New Book Explores London and Classic Rock
Nov 19, 2019
In “London Reign Over Me,” an upcoming book, Stephen Tow, a Delaware Valley University faculty member, explores London’s role in creating classic rock. Tow’s book includes interviews with people who lived and breathed London’s music scene in the 1960s.
The book takes readers to the clubs, record shops, and radio stations of 1960s London and follows some of the young hopefuls who would become household names. For the project, Tow interviewed more than 90 musicians and “movers-and-shakers of the time” to tell the story of how classic rock was created. Some of the voices in the book include Peter Frampton, Paul Rodgers, Ian Anderson (Jethro Tull), Dave Davies (The Kinks), Steve Howe(Yes), and Peter Noone (Herman’s Hermits). Drummer Bill Bruford, of Yes and King Crimson, wrote the foreword. The book will come out in February 2020 and will be available through Rowman & Littlefield Publishing (Rowman.com) and Amazon.
Tow wanted to write the book because he’s a music fan and loves ’60s music, which he feels like he missed out on being able to experience.
“For me, I always felt like I missed out,” said Tow. “High school is when I started to get into music as a fan. That was the late ’70s. By then, mainstream music had become stale. If the late ’60s and early ’70s were like a hot, fresh pizza delivered to your door, the late ’70s were akin to the leftover slices you reheated the next day.”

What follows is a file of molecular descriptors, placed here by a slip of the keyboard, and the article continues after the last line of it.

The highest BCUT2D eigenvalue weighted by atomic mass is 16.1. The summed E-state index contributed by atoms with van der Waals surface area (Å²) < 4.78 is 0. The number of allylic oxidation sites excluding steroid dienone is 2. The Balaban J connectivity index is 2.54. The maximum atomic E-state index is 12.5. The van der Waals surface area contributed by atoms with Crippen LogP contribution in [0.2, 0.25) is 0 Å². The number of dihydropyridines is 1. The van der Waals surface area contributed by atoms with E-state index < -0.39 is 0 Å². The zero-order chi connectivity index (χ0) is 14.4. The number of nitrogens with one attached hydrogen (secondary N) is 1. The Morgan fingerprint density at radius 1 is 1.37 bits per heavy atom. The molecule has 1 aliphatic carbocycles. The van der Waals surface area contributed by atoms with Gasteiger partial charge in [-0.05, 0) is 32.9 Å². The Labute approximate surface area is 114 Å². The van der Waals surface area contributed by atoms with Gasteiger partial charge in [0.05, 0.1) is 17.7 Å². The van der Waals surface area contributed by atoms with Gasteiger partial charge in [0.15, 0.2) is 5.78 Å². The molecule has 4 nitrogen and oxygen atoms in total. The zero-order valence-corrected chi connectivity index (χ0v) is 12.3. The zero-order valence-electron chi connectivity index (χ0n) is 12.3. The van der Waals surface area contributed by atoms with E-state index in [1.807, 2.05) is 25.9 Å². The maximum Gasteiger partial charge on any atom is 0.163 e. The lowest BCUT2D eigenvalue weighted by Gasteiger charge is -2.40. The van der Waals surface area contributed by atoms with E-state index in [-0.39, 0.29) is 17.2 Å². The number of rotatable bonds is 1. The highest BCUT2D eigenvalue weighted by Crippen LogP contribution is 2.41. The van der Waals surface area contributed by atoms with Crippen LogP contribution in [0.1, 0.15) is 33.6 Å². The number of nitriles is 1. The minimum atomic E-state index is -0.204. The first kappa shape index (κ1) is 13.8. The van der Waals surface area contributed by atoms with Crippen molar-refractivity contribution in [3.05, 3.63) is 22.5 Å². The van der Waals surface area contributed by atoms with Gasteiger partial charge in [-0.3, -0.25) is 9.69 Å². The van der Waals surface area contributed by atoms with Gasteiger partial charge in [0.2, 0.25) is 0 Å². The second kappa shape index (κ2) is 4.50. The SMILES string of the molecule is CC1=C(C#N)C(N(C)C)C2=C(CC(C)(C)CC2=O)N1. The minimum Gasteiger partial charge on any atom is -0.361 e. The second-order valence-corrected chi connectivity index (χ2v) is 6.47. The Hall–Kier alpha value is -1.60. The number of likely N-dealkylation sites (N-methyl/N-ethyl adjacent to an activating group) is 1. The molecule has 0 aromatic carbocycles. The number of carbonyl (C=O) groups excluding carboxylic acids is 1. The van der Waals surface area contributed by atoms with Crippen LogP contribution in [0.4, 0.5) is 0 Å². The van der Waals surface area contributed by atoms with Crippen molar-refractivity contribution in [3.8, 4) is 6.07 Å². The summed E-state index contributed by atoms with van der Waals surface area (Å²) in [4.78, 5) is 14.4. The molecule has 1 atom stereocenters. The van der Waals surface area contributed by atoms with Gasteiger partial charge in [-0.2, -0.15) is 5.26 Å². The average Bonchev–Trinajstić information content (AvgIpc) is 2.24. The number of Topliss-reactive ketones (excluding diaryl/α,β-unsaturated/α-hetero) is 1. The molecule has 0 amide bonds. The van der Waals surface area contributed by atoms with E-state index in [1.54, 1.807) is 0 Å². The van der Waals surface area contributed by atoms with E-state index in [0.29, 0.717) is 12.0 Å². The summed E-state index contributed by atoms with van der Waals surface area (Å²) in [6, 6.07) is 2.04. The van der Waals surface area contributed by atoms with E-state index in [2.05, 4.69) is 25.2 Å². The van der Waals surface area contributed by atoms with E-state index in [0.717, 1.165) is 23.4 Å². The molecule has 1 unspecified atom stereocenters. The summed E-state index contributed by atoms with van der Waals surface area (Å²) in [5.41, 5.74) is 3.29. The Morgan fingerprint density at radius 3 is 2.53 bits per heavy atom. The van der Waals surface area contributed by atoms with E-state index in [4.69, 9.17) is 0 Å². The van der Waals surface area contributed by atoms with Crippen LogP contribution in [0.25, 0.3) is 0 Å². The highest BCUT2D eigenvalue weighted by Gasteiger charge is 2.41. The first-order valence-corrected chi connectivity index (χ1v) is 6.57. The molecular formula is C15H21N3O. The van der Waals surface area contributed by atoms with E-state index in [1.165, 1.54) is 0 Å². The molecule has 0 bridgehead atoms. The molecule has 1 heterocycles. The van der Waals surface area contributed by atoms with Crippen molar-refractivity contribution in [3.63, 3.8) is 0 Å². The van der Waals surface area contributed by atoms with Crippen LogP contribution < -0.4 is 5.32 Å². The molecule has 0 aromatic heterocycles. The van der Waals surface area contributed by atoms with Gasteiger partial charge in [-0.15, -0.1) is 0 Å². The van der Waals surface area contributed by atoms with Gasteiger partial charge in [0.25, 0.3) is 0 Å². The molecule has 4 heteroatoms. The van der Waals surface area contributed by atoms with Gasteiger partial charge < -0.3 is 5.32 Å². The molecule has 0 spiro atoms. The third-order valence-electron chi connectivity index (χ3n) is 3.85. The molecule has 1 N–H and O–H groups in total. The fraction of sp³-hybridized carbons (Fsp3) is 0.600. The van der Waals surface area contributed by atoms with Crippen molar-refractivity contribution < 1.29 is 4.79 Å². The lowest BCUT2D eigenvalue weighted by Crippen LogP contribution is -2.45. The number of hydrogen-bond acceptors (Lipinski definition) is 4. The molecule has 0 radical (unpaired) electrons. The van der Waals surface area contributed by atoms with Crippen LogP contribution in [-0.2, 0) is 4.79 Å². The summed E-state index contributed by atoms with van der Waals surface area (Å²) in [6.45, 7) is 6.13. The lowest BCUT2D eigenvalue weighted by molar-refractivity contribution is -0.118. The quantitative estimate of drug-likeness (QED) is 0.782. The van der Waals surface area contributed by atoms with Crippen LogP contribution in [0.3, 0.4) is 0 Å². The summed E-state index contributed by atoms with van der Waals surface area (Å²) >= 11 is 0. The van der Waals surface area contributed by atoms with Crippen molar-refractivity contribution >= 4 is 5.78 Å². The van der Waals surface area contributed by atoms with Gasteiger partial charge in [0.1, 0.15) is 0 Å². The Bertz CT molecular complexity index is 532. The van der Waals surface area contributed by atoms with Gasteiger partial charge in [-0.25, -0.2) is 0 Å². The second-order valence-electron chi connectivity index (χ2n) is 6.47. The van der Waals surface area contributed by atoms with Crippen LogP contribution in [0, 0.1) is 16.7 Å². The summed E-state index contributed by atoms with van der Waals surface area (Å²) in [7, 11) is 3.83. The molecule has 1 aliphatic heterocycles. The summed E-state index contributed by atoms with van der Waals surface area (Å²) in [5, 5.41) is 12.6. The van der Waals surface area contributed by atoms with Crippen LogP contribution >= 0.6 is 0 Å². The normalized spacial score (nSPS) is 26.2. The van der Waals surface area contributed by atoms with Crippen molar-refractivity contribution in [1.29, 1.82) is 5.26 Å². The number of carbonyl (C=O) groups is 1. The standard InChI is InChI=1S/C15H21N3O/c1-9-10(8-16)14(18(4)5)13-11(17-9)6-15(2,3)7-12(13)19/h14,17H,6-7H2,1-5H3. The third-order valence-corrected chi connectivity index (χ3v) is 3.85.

He said to him the music of the ’60s “just sounded so much more vital, more alive, and more human” than what was popular when he was in high school and college.
The book gives the reader the perspectives of baby boomer British kids and why they were so attracted to American blues. It then goes into how London’s music developed over the 1960s by breaking rules about what music could or should sound like.
“I think classic rock taught us it’s OK to break the rules,” said Tow. “By breaking rules, you can create something really special and timeless.”
He said the book provides the perspective of what it was like to live in a time that would have a huge impact on music and culture.
“You get the benefit of being in that moment in history,” said Tow. “You get to experience being in those clubs hearing The Rolling Stones when no one knew who they were. People at the time didn’t know it was a big moment that they were living in. You get to live the moment and appreciate it from decades later.”
He said he hopes the book helps people appreciate how and why classic rock happened and how it is still influencing the music they are listening to today.
Tow has been teaching at DelVal for 20 years. Through the Department of Liberal Arts, he currently teaches history courses and other electives. He uses his love of music and his background as a music writer to enrich the classroom experience for his students.
This spring, in one of his courses, “Critical Issues In American History,” students at the University will learn about different decades of music. In the course, students will have the opportunity to hear from a star-studded lineup of guest speakers. So far, Chad Channing (Nirvana), Judy Dyble (Fairport Convention), and Bruce Pavitt (Co-founder of Sub Pop Records, the label that discovered Nirvana and Soundgarden) have been scheduled.
To learn more about the book, please visit Rowman.com.